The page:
The Basics Drinking Out

7 Amazing Museums to Satisfy Your Inner Spirits Geek

Drink and learn at the world’s finest institutions exploring alcohol’s history.

La Cité du Vin interior in Bordeaux, France
La Cité du Vin in Bordeaux, France. Image: Casson Mann

Paintings, sculpture, artifacts––all are great ways to have an illuminating glimpse into an era or culture. It’s no different for alcohol. Museums exploring spirits and cocktails help put the drinks we enjoy in context. They may even help us drink better. Knowledge is power, right?

Whether you’re headed to Kentucky to broaden your bourbon expertise or Dublin for insights into Irish whiskey, these seven institutions of, er, higher learning will give you much to ponder over your next dram.

  • The International Museum of Wine (Kinsale, Ireland)

    Desmond Castle & the International Museum of Wine interior

    Desmond Castle

    While Ireland is not exactly the first place you think of when it comes to wine, this little seaside spot housed in a circa 1500 stone castle was a well-traveled port for ships bound for Bordeaux, France. And, indeed, there are legitimate Irish connections to France––those known as Wine Geese, who married and traded with French winemakers. After strolling through this small but fascinating museum, you may even be convinced that French wine, like the rest of us on St. Patrick’s Day, is a little bit Irish.

  • Fraunces Tavern Museum (New York City)

    Fraunces Tavern Museum exterior

    Fraunces Tavern Museum

    In the bustle and glam of high-rise real estate culture in New York, it’s easy to forget the city was once a significant Revolutionary War site. Built in 1719, this tavern and museum owes its name to innkeeper Samuel Fraunces, who took over the old stone building in the 1750s. It soon became a haunt for the Sons of Liberty. See the room where George Washington bade farewell to his Revolutionary generals and view an actual silk slipper worn by Martha Washington. There are also special events, like a class on making colonial milk punch. The tavern is still operational, with 130 beers and more than 300 whiskeys to fuel your sense of discovery.

  • George Washington’s Distillery and Gristmill (Alexandria, Virginia)

    George Washington’s Distillery and Gristmill interior

    Mount Vernon

    Thanks to the passionate work of archeologists, the Distilled Spirits Council of the United States, American historians and preservation-minded distillers, the distillery that George Washington ran from 1797 to his death in 1799 was authentically rebuilt more than 200 years after it began at his Mount Vernon estate. Twice a year at this working distillery, manager of historic trades Steve Bashore literally stokes the fires that fuel the old ways of whiskey distilling. But even when the stills are silent, it’s more than worth a tour for a glimpse into the past to see how the founding father himself made whiskey. You can buy it, too: unaged rye ($98), barrel-aged rye ($188) and peach or apple brandy ($125).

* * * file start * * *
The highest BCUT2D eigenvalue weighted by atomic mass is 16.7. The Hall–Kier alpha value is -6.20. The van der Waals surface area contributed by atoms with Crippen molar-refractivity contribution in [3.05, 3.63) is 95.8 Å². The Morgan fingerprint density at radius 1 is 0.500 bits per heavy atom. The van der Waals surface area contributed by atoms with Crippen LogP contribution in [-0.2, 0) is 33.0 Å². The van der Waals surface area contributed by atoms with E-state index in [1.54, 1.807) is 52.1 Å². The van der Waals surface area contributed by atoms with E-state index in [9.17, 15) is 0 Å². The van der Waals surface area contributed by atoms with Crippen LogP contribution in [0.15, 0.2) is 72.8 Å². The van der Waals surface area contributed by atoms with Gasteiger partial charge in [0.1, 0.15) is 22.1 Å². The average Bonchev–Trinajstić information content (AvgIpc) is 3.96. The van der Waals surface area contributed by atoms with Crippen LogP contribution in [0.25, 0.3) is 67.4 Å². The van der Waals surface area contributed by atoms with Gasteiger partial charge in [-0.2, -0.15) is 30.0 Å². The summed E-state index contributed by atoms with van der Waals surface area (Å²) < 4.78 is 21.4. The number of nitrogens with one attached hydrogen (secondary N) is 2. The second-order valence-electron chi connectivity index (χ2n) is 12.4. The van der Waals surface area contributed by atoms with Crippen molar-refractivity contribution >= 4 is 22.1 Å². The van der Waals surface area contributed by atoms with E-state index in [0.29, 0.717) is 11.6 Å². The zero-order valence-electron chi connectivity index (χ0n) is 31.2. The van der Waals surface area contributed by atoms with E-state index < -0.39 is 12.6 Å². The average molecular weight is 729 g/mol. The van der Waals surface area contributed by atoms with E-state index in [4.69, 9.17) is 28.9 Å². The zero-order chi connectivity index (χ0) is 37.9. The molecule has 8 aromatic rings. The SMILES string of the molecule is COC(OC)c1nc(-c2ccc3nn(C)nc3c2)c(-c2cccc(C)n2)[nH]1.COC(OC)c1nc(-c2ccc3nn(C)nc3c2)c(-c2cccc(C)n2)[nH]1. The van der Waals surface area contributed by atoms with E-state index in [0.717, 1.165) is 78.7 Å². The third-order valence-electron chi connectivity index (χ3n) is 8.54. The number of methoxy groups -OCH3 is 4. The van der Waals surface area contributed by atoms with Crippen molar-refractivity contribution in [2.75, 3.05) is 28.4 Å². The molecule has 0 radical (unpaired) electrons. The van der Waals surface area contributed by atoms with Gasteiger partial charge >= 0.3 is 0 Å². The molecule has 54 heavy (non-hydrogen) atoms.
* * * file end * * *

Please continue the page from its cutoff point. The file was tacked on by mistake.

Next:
• Irish Whiskey Museum (Dublin)

    Irish Whiskey Museum interior

    Irish Whiskey Museum

    It’s a testament to the ever-growing popularity of Irish whiskey that Ireland finally has a proper museum dedicated to its spirit’s history. It includes one of the most significant moments in booze making: the perfected patent of the continuous still by Irishman Aeneas Coffey. The hour-long guided tour through Éire’s whiskey past—how it started in the 11th century, the rise of its pot-still popularity, the dark days of near extinction and the happy ending of a uisce beatha resurgence––ends with a raised glass.

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  • La Cité du Vin (Bordeaux, France)

    La Cité du Vin exterior
    XTU Architects

    This ambitious over-budget project opened its opulent doors on the Garonne River in Bordeaux looking kind of like an oenophile’s dreamed-up version of James and the Giant Peach. It’s swooping design by XTU architects Nicolas Desmazieres and Anouk Legendre is meant to conjure the circling motion of wine swirled in a glass. La Cité celebrates wine from everywhere, not just Bordeaux, in its permanent exhibits and trio of annually changing ones. And of course, there’s a wine bar, too.

  • Museum of the American Cocktail (New Orleans)

    Museum of the American Cocktail interior
    Stephen Binns

    Leave it to famed barman Dale DeGroff and the city of New Orleans (the only city in the nation to have its own officially legislated cocktail, the Sazerac) to dream up the country’s first museum dedicated to the cocktail. Located in the Southern Food & Beverage Museum in Central City, MOTAC takes its drink preservation seriously. You’ll find antique bottles, books, openers and all other aspects of imbibing ephemera, as well as rotating exhibits exploring everything from Prohibition raids to specific spirits histories.

  • Oscar Getz Museum of Whiskey History (Bardstown, Kentucky)

    Oscar Getz Museum of Whiskey History exterior

    Oscar Getz Museum of Whiskey History

    Any bourbon hound worth her char will have this Kentucky spot on the hit list during a visit to charming Bardstown, Kentucky. Named for whiskey distiller and historian Oscar Getz, who died in 1983, the museum is chocablock with Getz’s own fascinating collectibles from the Revolutionary War to Prohibition. See pro- and anti-whiskey advertisements, legal documents and licenses, stills gone quiet, and if not the largest, certainly one of the most interesting collections of old whiskey bottles in the country. You can even see a few that were smashed by the famous ax of temperance activist Carrie Nation, who wouldn’t like this museum one bit. But you will.